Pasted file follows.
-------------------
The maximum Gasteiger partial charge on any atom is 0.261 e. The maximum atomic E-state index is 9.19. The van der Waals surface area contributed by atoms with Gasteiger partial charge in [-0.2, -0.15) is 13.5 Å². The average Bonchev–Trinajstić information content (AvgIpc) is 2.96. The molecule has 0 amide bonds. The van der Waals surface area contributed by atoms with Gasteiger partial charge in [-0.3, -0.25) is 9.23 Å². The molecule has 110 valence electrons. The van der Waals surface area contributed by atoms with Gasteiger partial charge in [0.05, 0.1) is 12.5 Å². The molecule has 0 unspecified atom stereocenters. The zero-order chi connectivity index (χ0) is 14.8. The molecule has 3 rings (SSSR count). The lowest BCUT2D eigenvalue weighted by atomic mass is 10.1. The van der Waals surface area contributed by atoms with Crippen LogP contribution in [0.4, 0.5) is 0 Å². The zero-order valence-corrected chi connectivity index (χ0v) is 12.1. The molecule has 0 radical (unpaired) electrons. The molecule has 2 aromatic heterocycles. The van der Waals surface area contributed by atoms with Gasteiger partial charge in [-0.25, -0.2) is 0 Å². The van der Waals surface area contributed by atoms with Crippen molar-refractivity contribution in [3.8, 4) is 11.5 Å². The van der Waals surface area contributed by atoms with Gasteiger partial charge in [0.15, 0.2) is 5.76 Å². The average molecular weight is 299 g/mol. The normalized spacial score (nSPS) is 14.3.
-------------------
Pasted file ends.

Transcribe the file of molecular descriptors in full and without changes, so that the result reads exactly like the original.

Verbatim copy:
The maximum Gasteiger partial charge on any atom is 0.261 e. The maximum atomic E-state index is 9.19. The van der Waals surface area contributed by atoms with Gasteiger partial charge in [-0.2, -0.15) is 13.5 Å². The average Bonchev–Trinajstić information content (AvgIpc) is 2.96. The molecule has 0 amide bonds. The van der Waals surface area contributed by atoms with Gasteiger partial charge in [-0.3, -0.25) is 9.23 Å². The molecule has 110 valence electrons. The van der Waals surface area contributed by atoms with Gasteiger partial charge in [0.05, 0.1) is 12.5 Å². The molecule has 0 unspecified atom stereocenters. The zero-order chi connectivity index (χ0) is 14.8. The molecule has 3 rings (SSSR count). The lowest BCUT2D eigenvalue weighted by atomic mass is 10.1. The van der Waals surface area contributed by atoms with Crippen LogP contribution in [0.4, 0.5) is 0 Å². The zero-order valence-corrected chi connectivity index (χ0v) is 12.1. The molecule has 0 radical (unpaired) electrons. The molecule has 2 aromatic heterocycles. The van der Waals surface area contributed by atoms with Gasteiger partial charge in [-0.25, -0.2) is 0 Å². The van der Waals surface area contributed by atoms with Crippen molar-refractivity contribution in [3.8, 4) is 11.5 Å². The van der Waals surface area contributed by atoms with Gasteiger partial charge in [0.15, 0.2) is 5.76 Å². The average molecular weight is 299 g/mol. The normalized spacial score (nSPS) is 14.3.